Application not design standards decide ABA categories

At the recent meeting of the Accrediting Bodies Association for Workplace Transport (ABA) much discussion took place over the categorisation of the Crown Wave and other similar machines such as Bravi Platforms’ spin-go and sprint machines .

The machines are used in a wide variety of settings and for multiple purposes. The machines have not been designed to meet MEWP regulations however they are used as a working platform to perform functions such as order picking and changing lightbulbs, they are also able to be driven elevated and boom vertically; 3A is therefore the most appropriate category for this machine type given its operational characteristics and implementation. All ABA members therefore agreed that the ABA grouping for these machines would be 3A.

We hope this clears up the previous confusion regarding what category the Crown Wave etc. fell into.

If you are unclear about what machines fall into which grouping at any time please do not hesitate to contact your accrediting body or the ABA at any time, we are here to help.

4 thoughts on “ Application not design standards decide ABA categories

  1. can we please have more verification on this, the statement claims that the Crown wave does not meet the design regulations for MEWP but you still put it in the same category, the manufacturer retails this as a order picker, if a company buys the machine as a order picker, uses it as a order picker, why is it categorised as a elevated platform, does the instructor need to have E1/E2 or MEWP (or both), I have just spoken to Crown and they have stated that they have just completed training on this equipment and classified it as E2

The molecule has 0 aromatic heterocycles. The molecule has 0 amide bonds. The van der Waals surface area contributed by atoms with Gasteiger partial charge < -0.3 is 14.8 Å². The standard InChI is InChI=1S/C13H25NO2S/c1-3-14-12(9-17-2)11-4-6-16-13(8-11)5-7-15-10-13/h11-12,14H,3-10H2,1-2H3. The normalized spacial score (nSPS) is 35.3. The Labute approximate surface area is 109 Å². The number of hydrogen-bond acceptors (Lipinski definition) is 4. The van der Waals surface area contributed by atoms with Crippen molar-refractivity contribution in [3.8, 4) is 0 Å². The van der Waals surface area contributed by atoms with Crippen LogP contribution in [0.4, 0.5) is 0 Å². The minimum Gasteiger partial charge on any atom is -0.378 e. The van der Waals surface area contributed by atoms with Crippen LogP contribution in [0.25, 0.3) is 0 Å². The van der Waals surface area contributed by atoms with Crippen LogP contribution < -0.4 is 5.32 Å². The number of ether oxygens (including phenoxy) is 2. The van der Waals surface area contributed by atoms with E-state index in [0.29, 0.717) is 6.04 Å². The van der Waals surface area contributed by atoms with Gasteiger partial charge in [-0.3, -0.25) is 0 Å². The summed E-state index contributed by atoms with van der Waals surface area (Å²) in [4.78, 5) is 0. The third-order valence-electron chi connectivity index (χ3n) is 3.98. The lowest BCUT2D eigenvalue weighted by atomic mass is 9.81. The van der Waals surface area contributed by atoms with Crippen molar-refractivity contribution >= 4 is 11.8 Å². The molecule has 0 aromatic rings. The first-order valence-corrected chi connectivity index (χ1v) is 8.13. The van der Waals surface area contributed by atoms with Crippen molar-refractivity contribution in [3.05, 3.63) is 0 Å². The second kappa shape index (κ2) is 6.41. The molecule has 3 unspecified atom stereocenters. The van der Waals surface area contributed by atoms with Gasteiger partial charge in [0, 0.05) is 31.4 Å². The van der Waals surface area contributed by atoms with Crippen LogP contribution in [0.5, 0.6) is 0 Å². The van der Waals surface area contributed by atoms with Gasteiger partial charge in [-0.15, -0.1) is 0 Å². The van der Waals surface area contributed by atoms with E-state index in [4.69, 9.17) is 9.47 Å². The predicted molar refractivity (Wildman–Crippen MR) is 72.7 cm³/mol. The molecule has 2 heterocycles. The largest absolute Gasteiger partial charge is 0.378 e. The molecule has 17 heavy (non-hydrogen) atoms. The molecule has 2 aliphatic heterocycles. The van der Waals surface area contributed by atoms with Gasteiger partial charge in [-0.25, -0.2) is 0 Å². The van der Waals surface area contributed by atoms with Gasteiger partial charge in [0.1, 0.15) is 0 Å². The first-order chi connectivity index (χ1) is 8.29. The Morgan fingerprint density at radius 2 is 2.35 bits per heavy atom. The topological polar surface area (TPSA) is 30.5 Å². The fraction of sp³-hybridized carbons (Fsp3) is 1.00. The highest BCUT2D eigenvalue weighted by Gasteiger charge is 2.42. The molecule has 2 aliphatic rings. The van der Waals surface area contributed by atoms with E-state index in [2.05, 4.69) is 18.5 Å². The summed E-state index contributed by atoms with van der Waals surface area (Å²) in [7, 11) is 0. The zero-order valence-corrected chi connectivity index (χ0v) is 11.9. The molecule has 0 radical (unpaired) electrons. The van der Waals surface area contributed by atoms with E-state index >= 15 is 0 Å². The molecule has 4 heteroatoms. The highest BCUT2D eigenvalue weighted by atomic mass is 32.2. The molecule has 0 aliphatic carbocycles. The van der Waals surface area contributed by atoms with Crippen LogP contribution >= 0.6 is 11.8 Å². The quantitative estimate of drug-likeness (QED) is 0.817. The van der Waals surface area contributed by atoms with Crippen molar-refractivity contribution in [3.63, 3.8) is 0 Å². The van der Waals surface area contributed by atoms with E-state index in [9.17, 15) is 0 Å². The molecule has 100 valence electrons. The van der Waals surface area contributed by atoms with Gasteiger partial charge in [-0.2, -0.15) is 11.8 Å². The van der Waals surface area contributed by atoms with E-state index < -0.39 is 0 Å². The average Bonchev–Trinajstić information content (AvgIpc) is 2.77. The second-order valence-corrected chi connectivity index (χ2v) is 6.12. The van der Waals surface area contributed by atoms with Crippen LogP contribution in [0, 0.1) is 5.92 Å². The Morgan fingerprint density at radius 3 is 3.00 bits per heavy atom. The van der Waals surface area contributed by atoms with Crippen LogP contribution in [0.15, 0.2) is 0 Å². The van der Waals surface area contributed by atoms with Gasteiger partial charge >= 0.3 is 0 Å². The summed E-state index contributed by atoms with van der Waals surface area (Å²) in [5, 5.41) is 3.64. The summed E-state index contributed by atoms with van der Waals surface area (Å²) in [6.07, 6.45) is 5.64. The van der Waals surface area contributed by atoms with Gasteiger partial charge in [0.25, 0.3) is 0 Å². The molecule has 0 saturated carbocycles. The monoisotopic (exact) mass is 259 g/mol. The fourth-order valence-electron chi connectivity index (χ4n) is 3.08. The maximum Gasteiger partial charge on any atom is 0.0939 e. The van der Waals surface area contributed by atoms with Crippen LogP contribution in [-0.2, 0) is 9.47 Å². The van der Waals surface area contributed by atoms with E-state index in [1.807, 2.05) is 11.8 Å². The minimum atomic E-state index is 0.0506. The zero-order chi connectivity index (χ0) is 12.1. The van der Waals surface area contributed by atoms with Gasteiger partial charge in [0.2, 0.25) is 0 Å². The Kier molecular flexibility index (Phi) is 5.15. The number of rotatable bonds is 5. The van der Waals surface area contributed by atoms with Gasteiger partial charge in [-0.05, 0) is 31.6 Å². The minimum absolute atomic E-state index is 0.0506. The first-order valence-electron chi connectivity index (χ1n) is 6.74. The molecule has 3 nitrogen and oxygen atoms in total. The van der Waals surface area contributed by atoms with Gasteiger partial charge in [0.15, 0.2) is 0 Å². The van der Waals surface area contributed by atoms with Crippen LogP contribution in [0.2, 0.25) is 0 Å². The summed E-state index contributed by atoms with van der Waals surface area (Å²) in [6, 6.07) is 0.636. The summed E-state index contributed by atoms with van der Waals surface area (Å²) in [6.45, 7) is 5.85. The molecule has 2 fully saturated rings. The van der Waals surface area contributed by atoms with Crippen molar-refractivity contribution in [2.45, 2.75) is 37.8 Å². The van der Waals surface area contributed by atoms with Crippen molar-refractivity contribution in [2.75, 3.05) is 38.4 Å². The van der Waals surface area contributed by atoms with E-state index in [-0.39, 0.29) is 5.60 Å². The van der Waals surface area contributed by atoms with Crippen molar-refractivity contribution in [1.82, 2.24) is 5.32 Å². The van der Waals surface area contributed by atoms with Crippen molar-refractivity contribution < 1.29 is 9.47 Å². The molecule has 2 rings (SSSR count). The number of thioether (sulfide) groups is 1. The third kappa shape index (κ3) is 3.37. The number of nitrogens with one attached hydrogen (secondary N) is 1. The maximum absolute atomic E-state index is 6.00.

• Hi Ken,

      There is currently a product standard(s) committee, lead by BSI MHE/7. In which, will specify the safety systems that must be built into the machine. As this machine is difficult to define the user (training) requirements, they must first establish what the machine standards consist of.
      The project is currently classifying the machine as a MPEP (Multi-Purpose Elevating Platform) and the group lead on the project is from an industrial truck (order picker) lead, not MEWP.

      Once MHE/7 have established the product standards, the ABA will work with BSI to create user requirements, testing standards and if required a new ABA category.


  2. The market sector for type of machine has grown rapidly over the last few years, and as a result, new standards may need to be considered. We will raise at the next ABA meeting.
    In the meantime, I would suggest you contact your accredited body for truck classification, as some of the ABA members already classify this in their own grouping, which is different to 3a or E2.


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